Sheet-Pan Salmon Niçoise

Here’s a great way to put a healthier twist on the warm weather classic that is the French salad. Take a break from the heartier foods of winter and explore the low-fuss, vegetable-based flavors of this impressive sheet-pan dinner. When you share your thoughts on social, be sure to tag us @ratiofood.


  • 2 teaspoons finely chopped shallot

  • 1/2 teaspoon finely chopped garlic

  • 1 tablespoon white wine vinegar

  • 1 teaspoon lemon juice

  • 1 teaspoon finely chopped fresh thyme leaves

  • 1/2 teaspoon salt

  • 1/8 teaspoon pepper

  • 2 tablespoons olive oil

  • 3/4 lb small new potatoes, halved

  • 4 (4 oz each) salmon fillets, skin on

  • 2 cups cherry tomatoes

  • 1 jar (6 oz) Progresso™ marinated artichoke hearts, drained

  • 6 oz frozen green beans (from 12-oz bag), cooked as directed on bag

  • 3 tablespoons pitted, sliced kalamata olives


  1. Heat oven to 425°F. Spray large rimmed sheet pan with cooking spray.
  2. In small bowl, make dressing by beating shallot, garlic, vinegar, lemon juice, thyme, 1/8 teaspoon of the salt and pepper with whisk. Slowly beat in olive oil.
  3. In large bowl, toss potatoes with 2 teaspoons of the dressing; season with 1/8 teaspoon of the salt. Place potatoes skin side up in single layer on pan. Roast potatoes 20 minutes. Remove from oven. Turn potatoes skin side down, and make room for salmon, tomatoes and artichoke hearts.
  4. Place salmon skin side down on pan; drizzle with 1 tablespoon of the dressing, and season with remaining 1/4 teaspoon salt. In same large bowl, mix tomatoes and artichoke hearts with 1 tablespoon of the dressing, and toss to coat. Add vegetables to pan around salmon and potatoes. Roast 12 to 15 minutes or until salmon is cooked through, flakes easily with fork, and potatoes are fork-tender. Toss cooked green beans with remaining dressing (about 2 teaspoons), and add to pan. Place in oven 2 minutes. Top with olives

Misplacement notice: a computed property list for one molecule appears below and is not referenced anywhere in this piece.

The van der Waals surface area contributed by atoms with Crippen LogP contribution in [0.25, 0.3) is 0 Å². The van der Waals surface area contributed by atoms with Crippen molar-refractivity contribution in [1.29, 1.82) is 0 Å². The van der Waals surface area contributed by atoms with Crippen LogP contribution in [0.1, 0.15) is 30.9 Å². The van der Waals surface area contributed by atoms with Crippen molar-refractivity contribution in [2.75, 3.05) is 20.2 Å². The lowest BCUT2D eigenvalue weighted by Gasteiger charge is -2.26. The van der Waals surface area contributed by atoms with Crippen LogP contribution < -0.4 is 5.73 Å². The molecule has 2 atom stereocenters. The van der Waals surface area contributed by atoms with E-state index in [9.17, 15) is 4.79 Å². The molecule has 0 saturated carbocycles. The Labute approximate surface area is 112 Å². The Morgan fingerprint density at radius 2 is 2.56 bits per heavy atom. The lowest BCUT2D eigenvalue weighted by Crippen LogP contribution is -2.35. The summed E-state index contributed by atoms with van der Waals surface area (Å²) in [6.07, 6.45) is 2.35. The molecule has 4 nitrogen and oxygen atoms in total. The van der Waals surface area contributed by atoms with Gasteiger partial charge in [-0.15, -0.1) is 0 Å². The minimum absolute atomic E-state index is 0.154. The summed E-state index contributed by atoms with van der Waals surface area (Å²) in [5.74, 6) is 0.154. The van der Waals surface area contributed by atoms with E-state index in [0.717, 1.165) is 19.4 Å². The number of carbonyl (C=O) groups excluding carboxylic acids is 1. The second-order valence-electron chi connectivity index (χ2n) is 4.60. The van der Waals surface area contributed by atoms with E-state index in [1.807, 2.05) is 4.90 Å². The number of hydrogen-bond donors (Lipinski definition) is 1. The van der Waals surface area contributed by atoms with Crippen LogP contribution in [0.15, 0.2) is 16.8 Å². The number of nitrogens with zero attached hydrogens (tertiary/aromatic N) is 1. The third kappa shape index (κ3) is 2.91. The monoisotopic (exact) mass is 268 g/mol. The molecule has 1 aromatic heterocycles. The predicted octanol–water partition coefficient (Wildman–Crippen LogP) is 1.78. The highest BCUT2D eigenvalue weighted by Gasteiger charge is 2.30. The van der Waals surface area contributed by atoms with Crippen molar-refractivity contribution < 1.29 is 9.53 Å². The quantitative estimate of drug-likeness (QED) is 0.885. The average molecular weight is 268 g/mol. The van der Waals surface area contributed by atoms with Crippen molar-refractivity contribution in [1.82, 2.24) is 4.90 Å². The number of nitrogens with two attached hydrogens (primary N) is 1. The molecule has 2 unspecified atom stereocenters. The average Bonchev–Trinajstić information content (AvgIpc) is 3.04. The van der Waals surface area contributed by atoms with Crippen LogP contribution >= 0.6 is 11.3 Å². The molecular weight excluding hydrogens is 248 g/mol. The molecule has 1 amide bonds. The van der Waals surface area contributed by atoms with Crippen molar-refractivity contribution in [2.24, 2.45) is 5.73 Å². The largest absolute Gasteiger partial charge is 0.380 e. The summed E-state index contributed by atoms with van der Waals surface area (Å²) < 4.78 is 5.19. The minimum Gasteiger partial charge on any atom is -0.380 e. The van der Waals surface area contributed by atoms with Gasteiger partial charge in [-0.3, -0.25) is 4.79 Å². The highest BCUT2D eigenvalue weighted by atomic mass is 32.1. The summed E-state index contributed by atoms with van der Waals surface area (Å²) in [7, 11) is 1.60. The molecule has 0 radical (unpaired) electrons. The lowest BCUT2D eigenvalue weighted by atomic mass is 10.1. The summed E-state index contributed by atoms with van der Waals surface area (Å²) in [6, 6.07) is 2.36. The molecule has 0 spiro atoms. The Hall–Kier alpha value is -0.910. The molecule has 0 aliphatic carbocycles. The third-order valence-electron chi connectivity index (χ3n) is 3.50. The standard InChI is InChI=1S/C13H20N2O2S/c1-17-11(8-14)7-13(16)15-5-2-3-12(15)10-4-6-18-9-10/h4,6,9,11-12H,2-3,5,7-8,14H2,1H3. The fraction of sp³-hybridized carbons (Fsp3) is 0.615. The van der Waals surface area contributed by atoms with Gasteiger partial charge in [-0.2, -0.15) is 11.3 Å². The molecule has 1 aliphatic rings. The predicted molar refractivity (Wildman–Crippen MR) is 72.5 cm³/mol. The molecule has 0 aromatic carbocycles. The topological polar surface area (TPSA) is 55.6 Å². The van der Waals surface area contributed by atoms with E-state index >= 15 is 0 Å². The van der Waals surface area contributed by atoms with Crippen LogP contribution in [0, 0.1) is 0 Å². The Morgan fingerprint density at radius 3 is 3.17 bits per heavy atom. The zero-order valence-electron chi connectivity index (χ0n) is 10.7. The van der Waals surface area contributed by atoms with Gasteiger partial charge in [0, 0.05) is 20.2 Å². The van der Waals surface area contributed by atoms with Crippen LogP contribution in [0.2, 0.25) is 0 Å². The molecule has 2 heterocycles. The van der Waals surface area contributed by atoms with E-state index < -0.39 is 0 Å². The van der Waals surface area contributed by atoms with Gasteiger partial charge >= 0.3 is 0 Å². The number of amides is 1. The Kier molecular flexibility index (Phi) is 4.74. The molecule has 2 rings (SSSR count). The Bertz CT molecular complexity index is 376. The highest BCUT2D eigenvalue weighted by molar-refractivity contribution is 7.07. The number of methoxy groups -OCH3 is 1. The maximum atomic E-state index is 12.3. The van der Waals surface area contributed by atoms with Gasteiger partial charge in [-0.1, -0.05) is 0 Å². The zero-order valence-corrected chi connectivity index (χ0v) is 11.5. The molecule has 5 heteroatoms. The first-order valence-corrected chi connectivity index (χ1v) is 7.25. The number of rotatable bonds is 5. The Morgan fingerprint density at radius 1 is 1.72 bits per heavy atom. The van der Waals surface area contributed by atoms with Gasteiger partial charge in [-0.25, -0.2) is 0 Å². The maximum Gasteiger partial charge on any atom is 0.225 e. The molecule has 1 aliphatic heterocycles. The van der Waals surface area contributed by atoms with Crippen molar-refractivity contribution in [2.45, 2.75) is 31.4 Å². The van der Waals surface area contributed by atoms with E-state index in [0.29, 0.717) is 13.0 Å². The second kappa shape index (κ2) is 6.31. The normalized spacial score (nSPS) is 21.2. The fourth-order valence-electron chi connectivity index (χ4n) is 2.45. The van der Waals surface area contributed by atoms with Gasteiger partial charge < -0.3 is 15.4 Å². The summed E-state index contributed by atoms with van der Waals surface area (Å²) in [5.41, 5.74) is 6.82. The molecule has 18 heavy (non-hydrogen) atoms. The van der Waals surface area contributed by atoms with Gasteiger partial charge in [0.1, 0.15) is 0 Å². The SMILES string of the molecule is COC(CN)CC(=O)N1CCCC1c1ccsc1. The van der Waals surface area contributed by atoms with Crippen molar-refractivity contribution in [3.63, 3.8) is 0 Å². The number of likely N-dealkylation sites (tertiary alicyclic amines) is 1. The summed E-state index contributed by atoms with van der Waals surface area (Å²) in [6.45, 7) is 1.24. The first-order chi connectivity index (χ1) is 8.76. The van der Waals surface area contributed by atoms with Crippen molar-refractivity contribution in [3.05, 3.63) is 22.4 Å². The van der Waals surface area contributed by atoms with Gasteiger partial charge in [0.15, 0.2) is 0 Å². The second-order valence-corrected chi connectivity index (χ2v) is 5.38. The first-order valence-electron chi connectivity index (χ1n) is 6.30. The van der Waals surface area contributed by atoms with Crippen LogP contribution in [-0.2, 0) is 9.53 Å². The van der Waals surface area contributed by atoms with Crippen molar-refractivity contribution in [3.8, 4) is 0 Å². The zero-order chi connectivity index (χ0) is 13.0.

Tip 1: To lower the carb count, you can decrease the amount of potatoes used and add more tomatoes or green beans.

Tip 2: If you don’t have fresh thyme, substitute ½ teaspoon of dried thyme. Generally speaking, you can half the amount of an herb if you’re using the dried option over fresh.

Tip 3:  Salmon contains heart-healthy omega-3 fatty acids that most aren’t getting enough of. Plus, research shows they may benefit our mood too. Do everyone a favor and consider making this salad have a weekly appearance on your dinner menu this season.



†Net Carbs = 24g Total Carbohydrate – 5g Fiber – 0g Sugar Alcohols

nutrition list

Special thanks to Betty Crocker for this tasty holiday recipe.

*Always consult your physician before starting an eating plan that involves regular consumption of high fat foods. See information for calorie, total fat and sat. fat content.